The images below are examples where I have intentionally placed botanical elements asymmetrically, or off-centre, on the plate. I have worked to create a flow for the eye to follow, also playing with colour to create harmony or drama in each print.
As kids, we’re taught (and praised) to stay within the lines. It feels that our education and social conditioning tries to keep us ‘within the lines’ well into grownuphood.
With this printmaking process, I love to break that rule and let elements run off the edge of the gelatin plate. I might keep some elements within the edges of the plate, but allowing some leaves or branches to extend off the edge can breathe a sense of space into a composition.
It can work to add interest. But be conscious of when an element just touches an edge, or sits just within or over an edge. Does it feel balanced? Does it feel comfortable or easy to look at? If not, push it out, or in, a little further to find a more (visually) comfortable placement.
This print, Wandering 3, is my current favourite example of working outside the lines.
Working with this approach, however, means that balance is an important element in the composition. You may need to create a focal point of sorts, something to lead or keep the eye on the page. That focal point can work to balance the composition.
For me, in Wandering 3, the lighter detail in the green leaves is working to keep my eye within the boundaries of the print. The printed bracken, emerging from the bottom of the print, tells the story of plants growing up from the ground; with the eucalyptus leaves telling the story of branches hanging from the trees overhead. I feel like the elements are working to keep my eye toward the centre of the image.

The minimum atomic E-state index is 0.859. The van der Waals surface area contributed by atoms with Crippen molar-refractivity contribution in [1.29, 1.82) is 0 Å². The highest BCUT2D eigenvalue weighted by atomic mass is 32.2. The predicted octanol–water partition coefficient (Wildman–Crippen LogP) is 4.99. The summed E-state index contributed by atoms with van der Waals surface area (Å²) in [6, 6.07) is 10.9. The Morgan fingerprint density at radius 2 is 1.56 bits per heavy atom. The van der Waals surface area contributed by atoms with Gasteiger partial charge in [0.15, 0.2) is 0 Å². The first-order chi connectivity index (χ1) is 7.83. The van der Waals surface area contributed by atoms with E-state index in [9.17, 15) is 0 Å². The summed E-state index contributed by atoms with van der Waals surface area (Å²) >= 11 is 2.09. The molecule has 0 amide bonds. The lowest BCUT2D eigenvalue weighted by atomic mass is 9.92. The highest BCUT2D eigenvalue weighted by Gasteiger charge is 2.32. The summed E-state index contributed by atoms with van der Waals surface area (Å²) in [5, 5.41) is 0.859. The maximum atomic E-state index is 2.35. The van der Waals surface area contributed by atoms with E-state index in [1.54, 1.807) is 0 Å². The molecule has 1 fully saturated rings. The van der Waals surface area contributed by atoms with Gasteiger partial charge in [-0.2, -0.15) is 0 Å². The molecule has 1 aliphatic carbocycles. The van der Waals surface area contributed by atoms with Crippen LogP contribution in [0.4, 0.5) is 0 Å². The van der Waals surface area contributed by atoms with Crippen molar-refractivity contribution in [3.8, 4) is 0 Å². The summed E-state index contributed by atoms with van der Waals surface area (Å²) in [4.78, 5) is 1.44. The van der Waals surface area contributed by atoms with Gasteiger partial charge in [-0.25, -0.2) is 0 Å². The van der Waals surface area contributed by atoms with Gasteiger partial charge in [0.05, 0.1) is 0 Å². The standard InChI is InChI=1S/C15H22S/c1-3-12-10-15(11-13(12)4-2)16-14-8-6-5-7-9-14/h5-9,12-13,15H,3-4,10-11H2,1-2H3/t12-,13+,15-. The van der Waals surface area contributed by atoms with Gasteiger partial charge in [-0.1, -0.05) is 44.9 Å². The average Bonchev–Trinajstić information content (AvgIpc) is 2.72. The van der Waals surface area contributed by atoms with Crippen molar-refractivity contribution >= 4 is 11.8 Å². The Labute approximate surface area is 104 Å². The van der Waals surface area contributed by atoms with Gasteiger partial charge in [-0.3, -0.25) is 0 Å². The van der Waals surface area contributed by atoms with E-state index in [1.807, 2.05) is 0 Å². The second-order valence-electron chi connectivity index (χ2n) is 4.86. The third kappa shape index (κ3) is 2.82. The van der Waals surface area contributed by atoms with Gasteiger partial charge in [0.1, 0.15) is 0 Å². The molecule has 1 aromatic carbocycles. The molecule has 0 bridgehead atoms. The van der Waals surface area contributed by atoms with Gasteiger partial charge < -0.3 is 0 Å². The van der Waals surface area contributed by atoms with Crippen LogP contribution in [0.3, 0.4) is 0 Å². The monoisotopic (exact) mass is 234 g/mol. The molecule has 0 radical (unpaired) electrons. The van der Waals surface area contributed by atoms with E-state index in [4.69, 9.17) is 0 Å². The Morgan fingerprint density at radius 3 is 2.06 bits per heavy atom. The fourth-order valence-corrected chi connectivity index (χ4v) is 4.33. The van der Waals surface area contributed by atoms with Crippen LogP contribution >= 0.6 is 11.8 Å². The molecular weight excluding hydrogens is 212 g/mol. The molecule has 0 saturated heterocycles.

If you look back at the other images above you will see they all have had botanical elements extending off the gel plate when they were printed. Another way to approach this is to crop into a print after it has been printed
What do you think? I hope what I’ve written gives you some ideas to play and print with. Play around with them and see if it appeals to you as an approach to arranging your elements on your gel plate during your next printing session.
Remember – release the attachment to the outcome. There is no right or wrong way to print with gelatin plate printing. And … there is no such thing as a mistake 🙂 #nosuchthingasamistake
Another Gel Plate Printing Tip – mountain ranges
This is one of my favourite sequences to print with my gelatin plates. 2 (sometimes 3) paint colours, some torn paper and a brayer. Viola! I love sharing this process in my workshops … and then I love to see students make it their own with their own colour combinations and modify the sequence. Have a go yourself and follow the step-by-step instructions here.
Printing with gelatin plates, home made or commercially bought, is fun and easy. There are many different approaches you can take, using different paints and inks. If you’re interested in learning my approach, I offer in-person workshops and have recently launched my online workshop.
In my workshops, both in-person and online, I demonstrate and share how I create my layered prints using botanical materials. And how I make my DIY gelatin plates. I’d love to share this all with you.